By now all of us – or at least most of us – know that we need a website and that the question is what we should do with it, not whether it should exist. Yet I meet small business owners, almost weekly, who don’t have websites and are still deciding what to do about it (if anything at all). On the flip side, I also meet business owners who have brochure sites—the kind of Web presence that never changes, never shares and never connects. It is better than having nothing. But in a world that seems to crave more and more connection, adding something more than just directions to your website is important.
Sure, it is easier to build a brochure site and forget about it (been there, done that). But the bottom line for small businesses is this: We cannot afford to miss out on the opportunity to connect with our people (target market) on their terms.
So where are they? Online? On blogs? On Facebook? On Twitter?
To know where your clients are, you have to know who they are and this includes
- what they like
- where they shop
- how they spend
- what they like to do
- the kinds of things they talk about
If you can put yourself in their shoes (which is easier when you are a part of the market you serve), then you can figure out where they are and what they like — and cater to it.
Hubspot.com recently released 100 Awesome Marketing Stats, Charts & Graphs. This report is a synthesis of marketing data from sources like BlogHer, MarketingSherpa, Comscore and Ad-ology. They say that their sources used original data and research to support their conclusions. In other words, Hubspot did the heavy lifting and consolidated what they consider to be the key online marketing information into one place. The list gives some insight into where people are online and what they are doing.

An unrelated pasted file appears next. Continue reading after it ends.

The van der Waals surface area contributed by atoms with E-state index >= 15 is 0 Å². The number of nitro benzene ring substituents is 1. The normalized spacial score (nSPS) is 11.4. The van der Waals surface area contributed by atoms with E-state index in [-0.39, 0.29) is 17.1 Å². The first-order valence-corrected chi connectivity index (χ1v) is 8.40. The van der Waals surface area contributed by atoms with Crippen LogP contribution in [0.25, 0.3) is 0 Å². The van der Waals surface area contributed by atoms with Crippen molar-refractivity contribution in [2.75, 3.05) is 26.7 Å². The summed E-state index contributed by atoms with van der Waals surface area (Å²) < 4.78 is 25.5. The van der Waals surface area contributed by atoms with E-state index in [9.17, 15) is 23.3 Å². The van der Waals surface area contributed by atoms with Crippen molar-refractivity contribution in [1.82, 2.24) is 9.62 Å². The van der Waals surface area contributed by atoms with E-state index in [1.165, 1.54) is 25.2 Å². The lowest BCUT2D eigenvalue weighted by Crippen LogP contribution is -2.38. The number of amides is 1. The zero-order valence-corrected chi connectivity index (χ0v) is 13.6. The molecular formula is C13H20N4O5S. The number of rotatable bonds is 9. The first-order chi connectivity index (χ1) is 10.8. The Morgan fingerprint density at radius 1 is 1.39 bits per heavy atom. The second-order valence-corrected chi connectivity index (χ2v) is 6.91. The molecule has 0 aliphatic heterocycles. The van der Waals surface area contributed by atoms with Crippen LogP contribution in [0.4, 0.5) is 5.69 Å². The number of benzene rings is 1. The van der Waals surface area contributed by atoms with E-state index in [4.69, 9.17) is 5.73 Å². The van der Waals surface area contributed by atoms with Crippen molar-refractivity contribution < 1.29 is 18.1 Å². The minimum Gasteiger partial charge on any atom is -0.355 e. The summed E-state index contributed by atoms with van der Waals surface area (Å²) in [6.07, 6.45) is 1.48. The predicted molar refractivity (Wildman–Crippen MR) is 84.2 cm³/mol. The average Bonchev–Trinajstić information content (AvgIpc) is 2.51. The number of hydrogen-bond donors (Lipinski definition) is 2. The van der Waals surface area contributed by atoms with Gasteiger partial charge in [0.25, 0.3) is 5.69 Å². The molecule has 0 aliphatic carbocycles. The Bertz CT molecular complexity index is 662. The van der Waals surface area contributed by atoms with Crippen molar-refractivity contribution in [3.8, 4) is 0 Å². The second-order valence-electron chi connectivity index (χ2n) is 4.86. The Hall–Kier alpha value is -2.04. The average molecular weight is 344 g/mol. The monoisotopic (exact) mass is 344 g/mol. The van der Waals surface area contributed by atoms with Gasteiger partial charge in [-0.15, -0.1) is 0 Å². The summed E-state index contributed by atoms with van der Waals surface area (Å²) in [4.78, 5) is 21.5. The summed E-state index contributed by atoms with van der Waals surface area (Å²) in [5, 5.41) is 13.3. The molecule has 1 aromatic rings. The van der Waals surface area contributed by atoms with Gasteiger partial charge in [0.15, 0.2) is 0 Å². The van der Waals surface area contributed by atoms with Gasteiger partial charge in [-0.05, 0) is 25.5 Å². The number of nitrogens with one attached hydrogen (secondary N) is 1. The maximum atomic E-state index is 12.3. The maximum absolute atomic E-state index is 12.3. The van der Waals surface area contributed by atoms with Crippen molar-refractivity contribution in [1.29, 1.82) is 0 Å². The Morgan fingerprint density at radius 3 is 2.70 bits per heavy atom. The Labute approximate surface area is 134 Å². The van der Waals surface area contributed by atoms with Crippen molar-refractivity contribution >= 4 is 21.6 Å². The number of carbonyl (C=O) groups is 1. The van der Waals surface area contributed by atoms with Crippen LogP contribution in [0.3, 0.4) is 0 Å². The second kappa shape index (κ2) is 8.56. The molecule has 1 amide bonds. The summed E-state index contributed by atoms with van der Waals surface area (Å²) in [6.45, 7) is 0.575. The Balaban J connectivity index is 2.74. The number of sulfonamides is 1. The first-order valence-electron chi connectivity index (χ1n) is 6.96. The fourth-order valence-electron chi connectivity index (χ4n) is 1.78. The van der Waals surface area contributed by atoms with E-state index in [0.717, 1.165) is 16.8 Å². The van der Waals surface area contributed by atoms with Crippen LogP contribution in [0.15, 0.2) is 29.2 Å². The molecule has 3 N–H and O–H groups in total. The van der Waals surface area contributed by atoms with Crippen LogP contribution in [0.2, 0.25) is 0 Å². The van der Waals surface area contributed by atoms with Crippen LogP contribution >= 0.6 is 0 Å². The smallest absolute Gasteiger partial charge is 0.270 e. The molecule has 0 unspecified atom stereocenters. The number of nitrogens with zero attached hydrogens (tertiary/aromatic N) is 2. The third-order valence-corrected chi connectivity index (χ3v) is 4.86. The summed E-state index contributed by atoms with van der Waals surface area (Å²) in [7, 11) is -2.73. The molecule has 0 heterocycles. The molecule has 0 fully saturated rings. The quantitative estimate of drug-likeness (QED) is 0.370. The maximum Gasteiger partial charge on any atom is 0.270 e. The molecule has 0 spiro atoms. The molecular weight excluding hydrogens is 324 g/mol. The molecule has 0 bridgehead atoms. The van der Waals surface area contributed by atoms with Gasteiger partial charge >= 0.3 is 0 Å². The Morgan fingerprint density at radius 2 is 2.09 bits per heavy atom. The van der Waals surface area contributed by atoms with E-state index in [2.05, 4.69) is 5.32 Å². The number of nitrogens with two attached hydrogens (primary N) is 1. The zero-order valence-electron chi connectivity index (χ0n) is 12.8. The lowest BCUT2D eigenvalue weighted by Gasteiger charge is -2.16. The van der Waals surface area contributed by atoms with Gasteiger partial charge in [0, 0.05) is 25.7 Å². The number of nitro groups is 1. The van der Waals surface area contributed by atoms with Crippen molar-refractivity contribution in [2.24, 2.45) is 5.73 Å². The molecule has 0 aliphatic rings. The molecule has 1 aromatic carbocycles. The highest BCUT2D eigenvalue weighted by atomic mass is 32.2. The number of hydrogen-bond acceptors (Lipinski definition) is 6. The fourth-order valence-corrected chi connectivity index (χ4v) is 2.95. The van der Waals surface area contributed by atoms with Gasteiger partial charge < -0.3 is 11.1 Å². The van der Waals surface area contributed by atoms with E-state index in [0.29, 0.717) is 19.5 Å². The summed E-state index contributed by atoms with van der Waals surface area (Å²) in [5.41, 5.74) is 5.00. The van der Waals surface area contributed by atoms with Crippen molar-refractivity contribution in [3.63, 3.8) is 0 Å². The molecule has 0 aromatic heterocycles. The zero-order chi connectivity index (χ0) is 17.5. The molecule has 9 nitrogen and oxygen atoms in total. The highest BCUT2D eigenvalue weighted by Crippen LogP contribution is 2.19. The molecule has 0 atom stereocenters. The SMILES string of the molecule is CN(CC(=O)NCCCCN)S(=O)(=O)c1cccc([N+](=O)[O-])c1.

A few things stood out to me.
1. Millions Are Online
There are a lot of people online (75 percent of U.S. adults) searching for products, local stores, news, advice and more. As small business owners, our products, our local store, our news and our advice should be online too. But it needs to be relevant and put into a language that connects with the reader. In other words, our news doesn’t matter unless it’s important to our audience. How you say it makes the difference.
2. Most Are on Facebook
Chances are that if your people are online, then they are probably on Facebook (93 percent of U.S. adult Internet users). You may want to get that fan page up and give your (potential) clients a chance to “like” you and connect.
3. Email Still Matters
Email is still the preferred way of sharing content. It is the top activity that people engage in online and the top way they share information (Slide on page 95, Chadwick Martin Bailey, September 2010)
4. The Smart People Are on Twitter
I am not trying to be funny (well, a little). Hubspot referenced a report from Edison Research that highlighted the education level of Twitter users. It seems that in comparison to the general population, they are more educated and early adopters who are ready to test and respond to the latest products and services. The Twitter community (21 million) is not the large volume that the Facebook community (152 million) is, but they are educated and focused, making Twitter the perfect place for business networking and relationship building.
4. You Need a Web Home
You need a place online—a website, a blog—that your Facebook and Twitter accounts can send people to. You need a spot that adds value to your clients and gives them a reason to remain connected to you before, during and after purchases. And you need to own that space, build it up and strategize around it (your website).
We have to work to do. But with the right advice, the right tools and a consistently applied strategy, we can get it all done–and get results.